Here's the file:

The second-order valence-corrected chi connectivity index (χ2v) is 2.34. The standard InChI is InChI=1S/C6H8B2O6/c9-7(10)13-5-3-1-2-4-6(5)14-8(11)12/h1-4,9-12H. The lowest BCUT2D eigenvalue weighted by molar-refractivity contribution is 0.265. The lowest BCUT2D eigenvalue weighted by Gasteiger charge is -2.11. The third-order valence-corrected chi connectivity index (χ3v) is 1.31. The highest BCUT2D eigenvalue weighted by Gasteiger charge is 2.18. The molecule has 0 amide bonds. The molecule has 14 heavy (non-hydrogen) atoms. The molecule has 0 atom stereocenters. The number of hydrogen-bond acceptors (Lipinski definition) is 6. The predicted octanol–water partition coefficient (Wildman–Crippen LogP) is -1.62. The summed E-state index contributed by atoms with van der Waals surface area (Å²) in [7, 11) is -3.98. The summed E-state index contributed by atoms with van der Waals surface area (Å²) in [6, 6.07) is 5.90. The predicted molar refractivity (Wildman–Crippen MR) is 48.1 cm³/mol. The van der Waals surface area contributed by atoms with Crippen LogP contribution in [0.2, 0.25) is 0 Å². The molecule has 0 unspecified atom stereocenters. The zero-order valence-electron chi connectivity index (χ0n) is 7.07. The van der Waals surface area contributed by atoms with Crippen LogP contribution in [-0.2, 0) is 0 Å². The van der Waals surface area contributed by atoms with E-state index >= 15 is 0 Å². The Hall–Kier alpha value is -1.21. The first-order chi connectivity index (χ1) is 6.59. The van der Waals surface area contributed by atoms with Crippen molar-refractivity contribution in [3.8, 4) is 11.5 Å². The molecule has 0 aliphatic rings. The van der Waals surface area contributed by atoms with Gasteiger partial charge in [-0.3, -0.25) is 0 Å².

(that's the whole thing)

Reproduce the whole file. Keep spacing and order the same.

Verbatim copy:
The second-order valence-corrected chi connectivity index (χ2v) is 2.34. The standard InChI is InChI=1S/C6H8B2O6/c9-7(10)13-5-3-1-2-4-6(5)14-8(11)12/h1-4,9-12H. The lowest BCUT2D eigenvalue weighted by molar-refractivity contribution is 0.265. The lowest BCUT2D eigenvalue weighted by Gasteiger charge is -2.11. The third-order valence-corrected chi connectivity index (χ3v) is 1.31. The highest BCUT2D eigenvalue weighted by Gasteiger charge is 2.18. The molecule has 0 amide bonds. The molecule has 14 heavy (non-hydrogen) atoms. The molecule has 0 atom stereocenters. The number of hydrogen-bond acceptors (Lipinski definition) is 6. The predicted octanol–water partition coefficient (Wildman–Crippen LogP) is -1.62. The summed E-state index contributed by atoms with van der Waals surface area (Å²) in [7, 11) is -3.98. The summed E-state index contributed by atoms with van der Waals surface area (Å²) in [6, 6.07) is 5.90. The predicted molar refractivity (Wildman–Crippen MR) is 48.1 cm³/mol. The van der Waals surface area contributed by atoms with Crippen LogP contribution in [0.2, 0.25) is 0 Å². The molecule has 0 unspecified atom stereocenters. The zero-order valence-electron chi connectivity index (χ0n) is 7.07. The van der Waals surface area contributed by atoms with Crippen LogP contribution in [-0.2, 0) is 0 Å². The van der Waals surface area contributed by atoms with E-state index >= 15 is 0 Å². The Hall–Kier alpha value is -1.21. The first-order chi connectivity index (χ1) is 6.59. The van der Waals surface area contributed by atoms with Crippen molar-refractivity contribution in [3.8, 4) is 11.5 Å². The molecule has 0 aliphatic rings. The van der Waals surface area contributed by atoms with Gasteiger partial charge in [-0.3, -0.25) is 0 Å².